Probability Distribution for the kth Greatest of a Sequence of n Random Numbers

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This Demonstration shows a simple example of using extreme value theory to calculate the probability density function for the greatest number in a series of random numbers drawn from three distributions of some importance in financial calculations. Many observations of the greatest number in a sample of size drawn randomly from the specified distribution are taken and displayed via a histogram. The red curve is the graph of the analytical expression for the smallest number, derived by considering the probability that, in a sequence of random numbers, numbers are greater than and numbers are smaller, all this weighted by the binomial distribution (see Details).

Contributed by: Felipe Dimer de Oliveira (March 2011)
Open content licensed under CC BY-NC-SA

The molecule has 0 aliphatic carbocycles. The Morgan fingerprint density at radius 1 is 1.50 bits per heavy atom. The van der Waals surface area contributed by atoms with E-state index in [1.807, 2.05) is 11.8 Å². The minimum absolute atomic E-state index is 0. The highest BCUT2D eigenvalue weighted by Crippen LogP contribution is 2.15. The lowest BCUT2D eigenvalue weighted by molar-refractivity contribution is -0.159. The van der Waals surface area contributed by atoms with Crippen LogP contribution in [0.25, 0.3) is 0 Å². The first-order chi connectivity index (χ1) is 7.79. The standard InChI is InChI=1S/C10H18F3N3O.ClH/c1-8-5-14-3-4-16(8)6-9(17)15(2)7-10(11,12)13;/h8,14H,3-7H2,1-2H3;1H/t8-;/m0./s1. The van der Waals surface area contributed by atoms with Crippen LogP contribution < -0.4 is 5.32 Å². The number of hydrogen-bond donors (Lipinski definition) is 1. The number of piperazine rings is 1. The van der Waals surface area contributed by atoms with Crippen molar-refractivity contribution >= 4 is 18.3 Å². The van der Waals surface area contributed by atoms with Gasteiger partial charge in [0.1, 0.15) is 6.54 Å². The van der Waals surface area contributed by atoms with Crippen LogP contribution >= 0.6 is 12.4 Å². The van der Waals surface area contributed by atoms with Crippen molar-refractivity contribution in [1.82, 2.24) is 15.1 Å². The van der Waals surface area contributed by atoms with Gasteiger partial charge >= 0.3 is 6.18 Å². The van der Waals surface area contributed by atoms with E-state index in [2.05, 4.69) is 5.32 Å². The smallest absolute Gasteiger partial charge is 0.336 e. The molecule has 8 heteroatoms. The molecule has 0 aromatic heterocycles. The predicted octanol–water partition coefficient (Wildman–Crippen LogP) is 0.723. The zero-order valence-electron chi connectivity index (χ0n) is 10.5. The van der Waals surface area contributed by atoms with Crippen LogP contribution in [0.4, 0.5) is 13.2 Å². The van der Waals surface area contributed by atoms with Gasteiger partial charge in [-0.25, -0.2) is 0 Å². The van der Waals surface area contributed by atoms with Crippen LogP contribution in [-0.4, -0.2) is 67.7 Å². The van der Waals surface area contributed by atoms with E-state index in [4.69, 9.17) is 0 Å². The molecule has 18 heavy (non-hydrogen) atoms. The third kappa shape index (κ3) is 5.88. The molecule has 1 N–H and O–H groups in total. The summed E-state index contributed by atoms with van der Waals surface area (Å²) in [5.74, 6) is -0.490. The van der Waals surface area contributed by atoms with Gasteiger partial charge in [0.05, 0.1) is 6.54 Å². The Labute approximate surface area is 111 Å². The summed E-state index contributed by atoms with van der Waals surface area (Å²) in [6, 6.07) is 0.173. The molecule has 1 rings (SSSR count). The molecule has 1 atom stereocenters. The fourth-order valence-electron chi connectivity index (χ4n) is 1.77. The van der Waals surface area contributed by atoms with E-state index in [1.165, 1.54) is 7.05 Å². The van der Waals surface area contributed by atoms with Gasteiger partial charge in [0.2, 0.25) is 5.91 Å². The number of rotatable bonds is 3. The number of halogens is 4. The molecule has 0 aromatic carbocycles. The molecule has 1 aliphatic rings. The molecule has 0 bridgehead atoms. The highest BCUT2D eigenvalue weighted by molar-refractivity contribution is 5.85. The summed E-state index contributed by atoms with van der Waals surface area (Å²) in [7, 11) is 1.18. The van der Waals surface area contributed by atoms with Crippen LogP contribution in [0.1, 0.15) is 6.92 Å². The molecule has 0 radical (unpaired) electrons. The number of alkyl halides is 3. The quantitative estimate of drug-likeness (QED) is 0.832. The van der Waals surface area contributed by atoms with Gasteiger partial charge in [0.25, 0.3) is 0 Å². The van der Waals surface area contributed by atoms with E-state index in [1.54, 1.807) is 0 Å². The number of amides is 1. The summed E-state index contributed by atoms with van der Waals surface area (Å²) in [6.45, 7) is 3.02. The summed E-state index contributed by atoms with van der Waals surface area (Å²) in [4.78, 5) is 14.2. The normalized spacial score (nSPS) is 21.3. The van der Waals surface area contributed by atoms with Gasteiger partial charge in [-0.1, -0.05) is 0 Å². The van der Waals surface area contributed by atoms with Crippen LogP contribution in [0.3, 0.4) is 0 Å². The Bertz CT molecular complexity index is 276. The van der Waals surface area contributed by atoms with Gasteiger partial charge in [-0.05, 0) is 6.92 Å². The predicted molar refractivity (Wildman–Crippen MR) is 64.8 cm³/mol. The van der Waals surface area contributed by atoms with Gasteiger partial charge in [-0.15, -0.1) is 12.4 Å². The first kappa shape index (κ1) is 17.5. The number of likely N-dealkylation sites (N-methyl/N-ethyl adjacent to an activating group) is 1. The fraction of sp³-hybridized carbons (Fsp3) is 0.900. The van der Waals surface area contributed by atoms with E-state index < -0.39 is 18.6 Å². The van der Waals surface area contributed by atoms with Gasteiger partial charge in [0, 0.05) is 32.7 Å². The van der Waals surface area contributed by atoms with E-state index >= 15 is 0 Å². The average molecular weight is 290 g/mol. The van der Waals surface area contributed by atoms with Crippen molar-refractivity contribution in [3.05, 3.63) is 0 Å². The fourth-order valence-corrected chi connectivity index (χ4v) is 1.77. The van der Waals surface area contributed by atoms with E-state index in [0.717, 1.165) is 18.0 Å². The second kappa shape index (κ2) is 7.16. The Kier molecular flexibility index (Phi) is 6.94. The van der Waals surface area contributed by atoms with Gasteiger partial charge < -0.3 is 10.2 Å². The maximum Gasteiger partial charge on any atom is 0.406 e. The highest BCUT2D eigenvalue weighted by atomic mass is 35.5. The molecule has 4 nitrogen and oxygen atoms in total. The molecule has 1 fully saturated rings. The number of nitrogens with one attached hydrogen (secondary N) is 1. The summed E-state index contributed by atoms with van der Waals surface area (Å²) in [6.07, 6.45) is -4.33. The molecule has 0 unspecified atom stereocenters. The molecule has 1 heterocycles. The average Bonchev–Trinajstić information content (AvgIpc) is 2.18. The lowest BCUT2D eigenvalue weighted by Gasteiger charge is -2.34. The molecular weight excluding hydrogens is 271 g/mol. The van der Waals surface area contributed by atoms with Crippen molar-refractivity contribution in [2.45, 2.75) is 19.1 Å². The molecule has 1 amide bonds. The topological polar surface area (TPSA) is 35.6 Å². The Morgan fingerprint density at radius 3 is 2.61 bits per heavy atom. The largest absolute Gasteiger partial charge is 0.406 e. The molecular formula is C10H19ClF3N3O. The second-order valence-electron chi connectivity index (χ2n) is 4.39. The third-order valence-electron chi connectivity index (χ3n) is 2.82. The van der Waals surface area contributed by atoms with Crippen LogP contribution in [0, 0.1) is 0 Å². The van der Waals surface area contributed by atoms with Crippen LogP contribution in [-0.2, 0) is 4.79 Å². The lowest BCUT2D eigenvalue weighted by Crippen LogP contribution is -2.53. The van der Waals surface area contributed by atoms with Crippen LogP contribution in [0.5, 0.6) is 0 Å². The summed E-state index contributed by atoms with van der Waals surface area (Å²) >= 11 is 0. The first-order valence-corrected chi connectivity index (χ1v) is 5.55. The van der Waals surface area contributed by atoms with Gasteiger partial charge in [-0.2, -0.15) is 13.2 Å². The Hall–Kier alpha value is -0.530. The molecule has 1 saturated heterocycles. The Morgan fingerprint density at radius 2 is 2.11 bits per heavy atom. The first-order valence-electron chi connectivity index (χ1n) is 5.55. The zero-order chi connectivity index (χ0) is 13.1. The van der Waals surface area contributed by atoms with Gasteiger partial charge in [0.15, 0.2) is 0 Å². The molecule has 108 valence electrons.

Snapshots


Details

The probability that random numbers are smaller than is given by the joint probability that each one of the random numbers is smaller than . If the observations in the sample are independent of each other we then have

,

where is the cumulative distribution function (CDF). The probability density function of the maximum of the observations is the derivative of . The generalization for the greatest number in a sequence is then given by the probability of obtaining in observations while obtaining observations which are greater than . To account for all possible permutations with which can be less than the probability must be weighted by a binomial factor,

.



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